On the subject of parenting, Tung’s colleague at In Style, deputy managing editor Eilidh MacAskill, is also on maternity leave. MacAskill joined the title in November, in the number two spot behind managing editor Charla Lawhon. Yet shortly after MacAskill was hired, her sooner-than-expected maternity leave left many in a state of confusion, said sources close to the magazine. Her arrival had led many to believe that more changes were afoot. Meanwhile, Ariel Foxman is still working on the title as a Time Inc. editor at large. In Style did not comment by press time.
— Amy Wicks and S.D.S.
INSIDE MAN: Sometimes it pays to know someone at a printing plant — and sometimes it doesn’t. On Thursday, Eugene Plotkin, the former associate in the fixed income research division of Goldman Sachs & Co. who led a multifaceted series of schemes that included having employees of a Wisconsin printing plant steal advance copies of BusinessWeek for a preview of its “Inside Wall Street” column, was sentenced to 57 months in prison. His extensive insider trading network resulted in more than $6.7 million in illicit gains, according to a statement from Michael J. Garcia, the United States Attorney for the Southern District of New York. Stanislav Shpigelman, an analyst at Merrill Lynch, also provided information to Plotkin on the company’s corporate deals, including Reebok’s acquisition of Adidas (which was finalized in January 2006). Reebok’s common stock price increased by 30 percent from its closing price from the previous day. Shpigelman was sentenced to 37 months in prison.
TIMING IS EVERYTHING: One day before Jeff Bewkes took over as president and chief executive officer at Time Warner Inc., he sold approximately $4 million in stock. And while these types of transactions aren’t exactly uncommon, the timing still raised a few eyebrows. Was it a signal of Bewkes’ outlook for the company? Nothing as interesting, unfortunately. It was a simple matter of tax liability: Bewkes had 500,000 shares that were currently vested, so he sold 238,855, at $16.58 a share, to cover the bill.
DIOR’S NEW LOOK: Taking Dior Homme back to its couture roots, Kris Van Assche made tailored elegance the theme for his first advertising campaign — albeit with a hint of danger. “They look like young professional killers,” joked Karl Lagerfeld, who shot three models in a Parisian apartment wearing Van Assche’s ballooning, high-waist pants and pristine white shirts.
Van Assche described the images, which break in February magazines, as the “next step” for the brand — rather than a radical change — in its post-Hedi Slimane era. A budding photographer, Slimane lensed recent Dior Homme campaigns and favored an edgy, artsy approach.
“When one evokes ‘elegance,’ people tend to think you refer to something old-fashioned, boring,” Van Assche said. “I am totally aware that we are living in a sportswear generation, but I feel it is my duty — at Dior Homme even more so than at my own label — to propose an alternative….I prefer to look at it as a challenge: make elegance radical.”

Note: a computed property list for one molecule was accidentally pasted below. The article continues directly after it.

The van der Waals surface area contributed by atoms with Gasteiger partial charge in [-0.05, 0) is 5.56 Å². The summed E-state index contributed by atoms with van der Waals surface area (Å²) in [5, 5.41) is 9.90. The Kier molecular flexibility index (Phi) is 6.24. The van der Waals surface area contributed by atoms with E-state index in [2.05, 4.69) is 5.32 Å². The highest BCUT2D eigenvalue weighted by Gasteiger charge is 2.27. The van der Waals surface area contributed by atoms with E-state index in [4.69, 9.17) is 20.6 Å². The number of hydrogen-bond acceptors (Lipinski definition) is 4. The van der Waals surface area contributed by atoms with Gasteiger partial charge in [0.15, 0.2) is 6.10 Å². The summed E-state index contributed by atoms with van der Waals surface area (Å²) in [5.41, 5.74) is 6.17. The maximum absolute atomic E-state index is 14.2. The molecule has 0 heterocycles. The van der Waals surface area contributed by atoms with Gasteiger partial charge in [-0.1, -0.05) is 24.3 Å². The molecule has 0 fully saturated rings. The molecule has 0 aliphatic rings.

That’s the reason he selected Lagerfeld, who shoots campaigns for Chanel, Fendi, Dom Perignon and others. “Karl Lagerfeld represents in a very personal way this idea of ‘modern elegance,'” Van Assche explained.
One subtle change is that the ads were shot in color, “though one could mistake it for black-and-white,” Van Assche allowed. The models, all South American and in their mid-20s, are also slightly older than many recent Dior Homme spots.
Van Assche said his favorite image depicts a model at a window in a black suit with a satin collar detail on the lapels. “It best translates the message of modern noblesse,” he said.
Dior declined to reveal budgets for the spring/summer campaign, but Van Assche said the media spend would be on par with a year ago.
— Miles Socha
ELLEN ON EQUINOX: In shooting her first fitness ad campaign, fashion photographer Ellen von Unwerth is helping Equinox Fitness Clubs dress up its image. The fine chiseled physiques for which the 41-unit chain is known are still front-and-center, but the former-model-turned-lenswoman has given them a fashion edge. One overly baroque ad features a muscular man striking a table pose in the middle of a Victorian party surrounded by corseted beauties sampling the fruit platter resting on his stomach. Even more risqué is the image of nuns sketching a strategically shadowed naked man. Created by the ad agency Fallon, each of the four ads carry the tag line “Happily Ever” — as in the fairy-tale send-off — the idea being readers will question what they are striving for in fitness and in life.
Ads will run in Vogue, Vanity Fair, Esquire and other magazines, and outdoor images are going up in New York, Chicago, Los Angeles, San Francisco and Miami. A behind-the-scenes videocast shot by von Unwerth will air in movie theaters in New York, Chicago, San Francisco and Los Angeles. Equinox executives declined to comment on the company’s media buy.
— Rosemary Feitelberg